Rencontre du mardi 16 décembre organisée par Détours des Mondes (volet 3) :
Communication d'Anthony Meyer.
Ce dernier revient sur l'aspect monstration de la collection. Le collectionneur sait assembler des choses qui "collent", les mettre en scène : Pour exister une collection doit être vue !
Spécialisé dans l'art des cultures traditionnelles des îles du Pacifique Sud depuis près de 30 ans, Anthony JP Meyer est l'auteur de « L'art océanien » (Könemann, Köln, 1995) et de nombreux catalogues thématiques.
En septembre 2011 Anthony JP Meyer a ouvert un nouveau département dans sa galerie en exposant l'art eskimo archaïque. Il a mis sur pied plus de trente expositions dans sa galerie parisienne et la dernière nous a fait embarquer à bord de la Korrigane au travers les merveilleux dessins de Régine van den Broek d’Obrenan.
"Galerie Meyer – Oceanic Art celebrates over 30 years of fine antiques and Tribal Art. Since 1986, the year in which I decided to devote myself exclusively to Oceanic Art I have learned much about the works of art and their collectors. I also learned much about myself and I discovered that deep down I am a collector and furthermore that my collection of Oceanic Art is my gallery. Being a dealer in Oceanic Art allows me to constantly add new pieces to the collection, to explore new sources, to develop my knowledge and refine my eye. Those works of art, which are sold, remain in my memory and I enjoy them with true pleasure in the collections of their new owners. Often I manage to buy them back after several years, only to sell them on again to another amateur. This is the life of the objet – I am only the temporary guardian of the piece before it is transmitted to the following owner. The intense pleasure of a newly acquired objet carries me onwards towards the horizons of observation, research, and comparison; a feverish and fascinating job. After the initial rush of the acquisition I begin the research. I open books, which I have not looked at for several months and the volumes pile up on the desk open to interesting pages. I photograph the piece from all angles, and gradually I take in its force, the plastic expression, the patina and the material, the myth of ancestor, the power that it contains and the power that it gives me. Why did the artist use this or that color, what was the function of the object, whom did it represent, how was it used, and of course what village, what tribe, what island group did it come from, when was it collected, by whom, and where did it go from there and finally how did it finally come to me? And this never stops; sometimes the information or the inspired understanding comes to me only months or years later.Extrait du site de la Galerie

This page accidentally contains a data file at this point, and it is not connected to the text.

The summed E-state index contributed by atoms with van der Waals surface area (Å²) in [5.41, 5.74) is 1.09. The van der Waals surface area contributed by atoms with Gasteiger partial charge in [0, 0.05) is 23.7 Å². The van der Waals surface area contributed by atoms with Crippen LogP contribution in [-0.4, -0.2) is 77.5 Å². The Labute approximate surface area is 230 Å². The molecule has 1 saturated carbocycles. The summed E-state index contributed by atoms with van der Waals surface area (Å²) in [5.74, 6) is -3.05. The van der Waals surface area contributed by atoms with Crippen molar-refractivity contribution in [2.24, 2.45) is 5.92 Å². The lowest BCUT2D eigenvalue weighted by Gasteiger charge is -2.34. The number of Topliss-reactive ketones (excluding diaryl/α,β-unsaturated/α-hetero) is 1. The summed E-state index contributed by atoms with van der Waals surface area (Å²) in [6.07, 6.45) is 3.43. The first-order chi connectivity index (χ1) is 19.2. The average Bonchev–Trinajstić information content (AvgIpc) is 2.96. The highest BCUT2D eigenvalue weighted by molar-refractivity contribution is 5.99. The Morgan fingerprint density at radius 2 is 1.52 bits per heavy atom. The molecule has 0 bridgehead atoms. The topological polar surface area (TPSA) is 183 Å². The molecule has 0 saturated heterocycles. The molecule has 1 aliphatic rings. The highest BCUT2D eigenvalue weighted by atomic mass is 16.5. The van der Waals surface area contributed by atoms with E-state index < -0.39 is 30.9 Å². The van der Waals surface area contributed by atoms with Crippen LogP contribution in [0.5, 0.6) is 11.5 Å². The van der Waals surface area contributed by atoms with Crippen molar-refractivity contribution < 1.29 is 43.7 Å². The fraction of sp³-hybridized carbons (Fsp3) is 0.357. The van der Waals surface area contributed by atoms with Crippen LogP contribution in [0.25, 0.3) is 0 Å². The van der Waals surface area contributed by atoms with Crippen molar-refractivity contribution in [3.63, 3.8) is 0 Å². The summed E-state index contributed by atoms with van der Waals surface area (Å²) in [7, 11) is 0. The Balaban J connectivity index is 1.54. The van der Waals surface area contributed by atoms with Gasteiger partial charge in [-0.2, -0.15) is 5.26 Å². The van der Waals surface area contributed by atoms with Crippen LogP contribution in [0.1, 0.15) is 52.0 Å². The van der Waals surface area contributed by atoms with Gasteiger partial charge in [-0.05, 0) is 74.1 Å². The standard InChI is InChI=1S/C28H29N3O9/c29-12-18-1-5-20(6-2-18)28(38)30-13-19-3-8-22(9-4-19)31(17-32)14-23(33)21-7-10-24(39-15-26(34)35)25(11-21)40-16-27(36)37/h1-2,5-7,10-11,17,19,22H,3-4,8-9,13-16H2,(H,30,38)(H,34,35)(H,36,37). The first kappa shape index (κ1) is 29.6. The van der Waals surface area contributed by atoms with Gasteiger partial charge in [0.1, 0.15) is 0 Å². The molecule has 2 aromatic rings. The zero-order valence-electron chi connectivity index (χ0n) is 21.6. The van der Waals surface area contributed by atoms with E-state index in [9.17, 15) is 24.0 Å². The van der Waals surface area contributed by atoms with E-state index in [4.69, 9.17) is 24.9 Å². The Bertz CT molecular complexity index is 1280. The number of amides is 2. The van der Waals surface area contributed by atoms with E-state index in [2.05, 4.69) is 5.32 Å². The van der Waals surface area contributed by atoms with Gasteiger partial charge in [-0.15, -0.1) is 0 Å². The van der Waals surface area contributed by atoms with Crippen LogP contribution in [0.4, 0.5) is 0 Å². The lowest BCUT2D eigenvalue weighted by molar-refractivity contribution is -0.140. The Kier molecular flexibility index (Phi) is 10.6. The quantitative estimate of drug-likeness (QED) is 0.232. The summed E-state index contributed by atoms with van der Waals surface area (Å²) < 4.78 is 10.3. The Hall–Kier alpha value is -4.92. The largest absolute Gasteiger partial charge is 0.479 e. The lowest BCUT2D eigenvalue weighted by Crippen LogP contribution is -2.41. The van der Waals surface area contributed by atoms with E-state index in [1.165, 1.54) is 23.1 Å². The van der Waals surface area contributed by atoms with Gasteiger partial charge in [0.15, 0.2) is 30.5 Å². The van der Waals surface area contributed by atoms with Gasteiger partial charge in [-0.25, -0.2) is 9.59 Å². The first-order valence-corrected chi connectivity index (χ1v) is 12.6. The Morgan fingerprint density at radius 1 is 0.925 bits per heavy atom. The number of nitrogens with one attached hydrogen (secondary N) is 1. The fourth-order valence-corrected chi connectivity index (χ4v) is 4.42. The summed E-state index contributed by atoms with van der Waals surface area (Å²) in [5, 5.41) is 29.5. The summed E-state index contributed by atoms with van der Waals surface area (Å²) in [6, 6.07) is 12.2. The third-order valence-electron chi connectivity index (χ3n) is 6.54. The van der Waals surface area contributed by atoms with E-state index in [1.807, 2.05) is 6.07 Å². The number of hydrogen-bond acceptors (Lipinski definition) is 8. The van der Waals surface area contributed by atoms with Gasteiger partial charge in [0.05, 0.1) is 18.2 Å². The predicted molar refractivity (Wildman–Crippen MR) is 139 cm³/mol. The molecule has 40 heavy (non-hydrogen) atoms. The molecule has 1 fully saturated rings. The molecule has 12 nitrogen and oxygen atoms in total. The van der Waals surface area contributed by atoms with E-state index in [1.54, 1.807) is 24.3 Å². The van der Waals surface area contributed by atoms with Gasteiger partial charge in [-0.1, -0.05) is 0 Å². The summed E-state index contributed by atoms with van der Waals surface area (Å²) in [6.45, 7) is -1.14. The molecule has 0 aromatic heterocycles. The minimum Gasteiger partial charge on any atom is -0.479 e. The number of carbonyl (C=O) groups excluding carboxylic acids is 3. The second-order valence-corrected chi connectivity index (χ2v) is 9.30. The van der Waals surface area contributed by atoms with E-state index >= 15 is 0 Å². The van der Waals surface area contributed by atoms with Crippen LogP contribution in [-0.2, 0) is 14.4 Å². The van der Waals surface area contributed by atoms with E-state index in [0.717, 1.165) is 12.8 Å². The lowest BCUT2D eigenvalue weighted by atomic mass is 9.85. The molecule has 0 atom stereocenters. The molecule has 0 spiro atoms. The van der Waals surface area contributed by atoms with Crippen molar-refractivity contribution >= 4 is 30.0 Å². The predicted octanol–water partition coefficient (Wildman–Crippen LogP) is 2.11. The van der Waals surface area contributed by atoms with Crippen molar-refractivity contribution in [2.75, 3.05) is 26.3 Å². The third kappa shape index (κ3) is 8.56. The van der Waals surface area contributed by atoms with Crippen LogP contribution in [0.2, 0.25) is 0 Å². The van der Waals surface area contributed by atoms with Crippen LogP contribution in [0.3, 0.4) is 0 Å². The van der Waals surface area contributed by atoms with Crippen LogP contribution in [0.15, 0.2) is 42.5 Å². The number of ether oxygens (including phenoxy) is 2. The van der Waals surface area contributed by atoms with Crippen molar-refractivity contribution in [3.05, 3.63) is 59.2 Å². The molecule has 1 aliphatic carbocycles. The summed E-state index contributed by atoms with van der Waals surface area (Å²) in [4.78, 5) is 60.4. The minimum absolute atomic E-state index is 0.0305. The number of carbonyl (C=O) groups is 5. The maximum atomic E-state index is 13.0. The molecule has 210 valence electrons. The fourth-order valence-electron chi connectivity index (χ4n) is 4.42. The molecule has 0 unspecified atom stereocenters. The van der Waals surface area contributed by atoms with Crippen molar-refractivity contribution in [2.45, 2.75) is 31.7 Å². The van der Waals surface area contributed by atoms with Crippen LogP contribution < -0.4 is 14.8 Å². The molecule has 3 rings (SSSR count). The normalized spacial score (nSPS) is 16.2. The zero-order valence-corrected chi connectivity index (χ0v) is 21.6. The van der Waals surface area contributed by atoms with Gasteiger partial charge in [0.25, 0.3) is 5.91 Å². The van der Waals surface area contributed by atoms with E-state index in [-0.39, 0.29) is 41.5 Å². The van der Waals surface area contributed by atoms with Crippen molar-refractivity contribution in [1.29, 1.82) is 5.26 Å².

And then the process starts again for there is always another piece on the horizon, just waiting to be swept up!"
Autres vidéos disponibles :
Extrait 1 : Monique Jeudy-Ballini.
Extrait 2 : Julien Bondaz
Extrait 4 : Alexandre Bernand
Extrait 5 : Jean Metzger
Les questions de l'auditoire :